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Vietnam’s Ministry of Transport is encouraging increased private investment in the country’s ports and plans to scale back its own involvement.

According to a report in The Saigon Times, the Vietnam Maritime Administration will open 41 marine infrastructure projects to private investors, including 19 seaports, which are together expected to need US$1.98bn in private funding.

Furthermore, in an indication of Vietnam’s commitment to rolling back government management and ownership of seaports, Minister of Transport Dinh La Thang said the Lach Huyen deepwater port, located in the north and due to be completed in 2016, will be the final port development funded by the state.

The move towards further privatisation may come as a surprise to those familiar with Vietnam’s troubled port sector. A wave of recent IPOs failed because of the demanding conditions imposed on investors, including ownership caps, while severe terminal overcapacity persists in the Cai Mep region, home to a number of deepwater terminals.

Located close to Ho Chi Minh City’s seven million population, Cai Mep was opened in 2009 and added 4.5m teu of capacity in less than four years.

This proved to be a massive overestimation of container trade growth by both investors and the government, with current capacity utilisation at the port’s seven terminals said to be as low as 30%. Global terminal industry players such as APM Terminals, PSA International, SSA Marine and Hutchison Port Holdings have been left frustrated by the lack of cargo.

Meanwhile, it is rumoured the Vietnamese government failed to deliver on its promise to shut down the group of smaller terminals located within Ho Chi Minh City to make way for Cai Mep. On the contrary, Cat Lai is one such terminal and has actually added 1.3m teu in capacity since Cai Mep opened.

Highlighting the apparent lack of co-ordination, a report published last year by the World Bank claimed the government’s port investment strategy is centred on “quantity over quality”.

Given the Cai Mep debacle and failure of recent IPOs, are investors ready to support another Vietnamese port privatisation push?

Oliver Massmann, general director and partner at Duane Morris Vietnam LLC, and author of the report Seaport development – Vietnam’s new master plan for seaport system development 2020-2030, believes investor appetite is beginning to return.

“I strongly believe that the government of Vietnam has acknowledged the shortcomings,” he told The Loadstar.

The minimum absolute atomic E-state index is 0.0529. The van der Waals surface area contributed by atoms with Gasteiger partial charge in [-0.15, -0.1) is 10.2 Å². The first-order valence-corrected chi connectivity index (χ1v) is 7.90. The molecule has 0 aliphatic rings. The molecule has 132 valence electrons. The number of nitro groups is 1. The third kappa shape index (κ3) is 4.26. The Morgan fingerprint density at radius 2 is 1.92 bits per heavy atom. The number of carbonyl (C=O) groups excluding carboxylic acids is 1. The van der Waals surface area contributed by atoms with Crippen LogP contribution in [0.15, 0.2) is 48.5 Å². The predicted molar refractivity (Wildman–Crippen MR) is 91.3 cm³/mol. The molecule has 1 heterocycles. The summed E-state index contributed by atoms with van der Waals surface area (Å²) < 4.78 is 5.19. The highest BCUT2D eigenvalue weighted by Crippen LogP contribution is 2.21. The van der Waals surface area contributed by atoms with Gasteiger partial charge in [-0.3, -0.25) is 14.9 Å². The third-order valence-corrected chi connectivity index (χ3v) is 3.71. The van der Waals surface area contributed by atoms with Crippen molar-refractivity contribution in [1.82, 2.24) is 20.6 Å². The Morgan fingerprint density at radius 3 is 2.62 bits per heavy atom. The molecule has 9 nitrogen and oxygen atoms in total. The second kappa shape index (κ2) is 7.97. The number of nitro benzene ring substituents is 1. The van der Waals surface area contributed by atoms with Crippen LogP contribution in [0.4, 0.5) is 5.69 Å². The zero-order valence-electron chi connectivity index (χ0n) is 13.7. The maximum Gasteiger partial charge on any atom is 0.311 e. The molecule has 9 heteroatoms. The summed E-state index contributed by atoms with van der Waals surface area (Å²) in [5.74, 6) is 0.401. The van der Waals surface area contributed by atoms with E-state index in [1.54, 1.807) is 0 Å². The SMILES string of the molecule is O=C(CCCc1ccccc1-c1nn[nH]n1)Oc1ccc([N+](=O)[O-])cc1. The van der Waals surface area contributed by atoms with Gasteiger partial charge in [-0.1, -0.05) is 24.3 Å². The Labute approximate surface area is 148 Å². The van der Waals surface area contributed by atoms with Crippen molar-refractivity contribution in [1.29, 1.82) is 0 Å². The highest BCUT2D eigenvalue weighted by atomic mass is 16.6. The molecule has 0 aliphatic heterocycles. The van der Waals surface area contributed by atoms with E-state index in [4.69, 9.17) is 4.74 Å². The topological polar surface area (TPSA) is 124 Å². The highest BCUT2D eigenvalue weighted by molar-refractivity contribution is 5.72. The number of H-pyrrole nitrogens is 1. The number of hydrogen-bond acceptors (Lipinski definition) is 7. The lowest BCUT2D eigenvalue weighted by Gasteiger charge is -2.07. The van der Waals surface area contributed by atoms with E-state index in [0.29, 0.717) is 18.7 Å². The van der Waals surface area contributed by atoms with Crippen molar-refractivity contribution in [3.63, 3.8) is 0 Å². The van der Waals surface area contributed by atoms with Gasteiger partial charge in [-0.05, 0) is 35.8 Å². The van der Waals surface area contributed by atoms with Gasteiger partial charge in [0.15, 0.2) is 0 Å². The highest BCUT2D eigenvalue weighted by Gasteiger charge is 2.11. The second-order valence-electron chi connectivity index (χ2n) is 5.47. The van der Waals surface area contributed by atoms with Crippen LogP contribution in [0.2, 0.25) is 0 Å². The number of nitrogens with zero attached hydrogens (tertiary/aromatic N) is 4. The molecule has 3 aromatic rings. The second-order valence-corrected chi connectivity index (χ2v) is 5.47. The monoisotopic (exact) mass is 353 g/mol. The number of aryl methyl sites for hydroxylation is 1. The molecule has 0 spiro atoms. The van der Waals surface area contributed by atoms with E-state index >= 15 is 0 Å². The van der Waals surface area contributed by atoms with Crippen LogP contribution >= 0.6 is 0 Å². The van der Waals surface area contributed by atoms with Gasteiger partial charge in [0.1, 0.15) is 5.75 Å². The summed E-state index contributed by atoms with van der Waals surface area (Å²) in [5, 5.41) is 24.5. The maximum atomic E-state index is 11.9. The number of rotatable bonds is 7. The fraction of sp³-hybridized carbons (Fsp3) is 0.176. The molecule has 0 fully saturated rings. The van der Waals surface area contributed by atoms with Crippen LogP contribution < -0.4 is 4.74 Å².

“Evidence is that they have listened to our review of seaports planning and have decided to shift focus to development of major ports only.”

Potential investors will be watching Vietnam’s economy closely to see if demand for container shipping picks up – and there are reasons to be optimistic. Vietnam is in negotiations to join major international trade treaties such as the Trans-Pacific Partnership, as well as creating Free Trade Agreements (FTAs) with European Union.

At the same time, new laws considered the most liberal and investor-friendly in the region, such as the new Enterprise Law, Investment Law and a decree on Public Private Partnership, have been implemented.

Underlying all of this is the range of anecdotes on the relocation of a host of production facilities for low-value goods from China’s Pearl River Delta to Vietnam. The manufacture of apparel, footwear and low-value consumer goods have all moved from China to Vietnam in recent years as producers search for lower production costs.

The export of these would ultimately best served by deepwater terminal capacity.

“All these factors would definitively lead to a much more vibrant economy, which will, in turn, open up a huge demand for seaports,” said Mr Massmann.

Recent forecasts support this theory. According Business Monitor International, 2015 container throughput is forecast to rise 8% to 4.99m teu at the port of Ho Chi Minh City; and by 10% to 206,320teu at the port of Da Nang, with total real trade growth forecast to increase 6.65%.

“As a person who has experienced the ups and downs of Vietnam’s economy for the last 20 years, I have a strong belief that the economy will witness a stable, not booming, development of port and logistics sectors in the next few years,” Mr Massmann added.

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  • Dr.S.M.A Zafor

    September 14, 2015 at 4:41 pm

    We are looking investor of Seaport in Bangladesh at Payra Sea port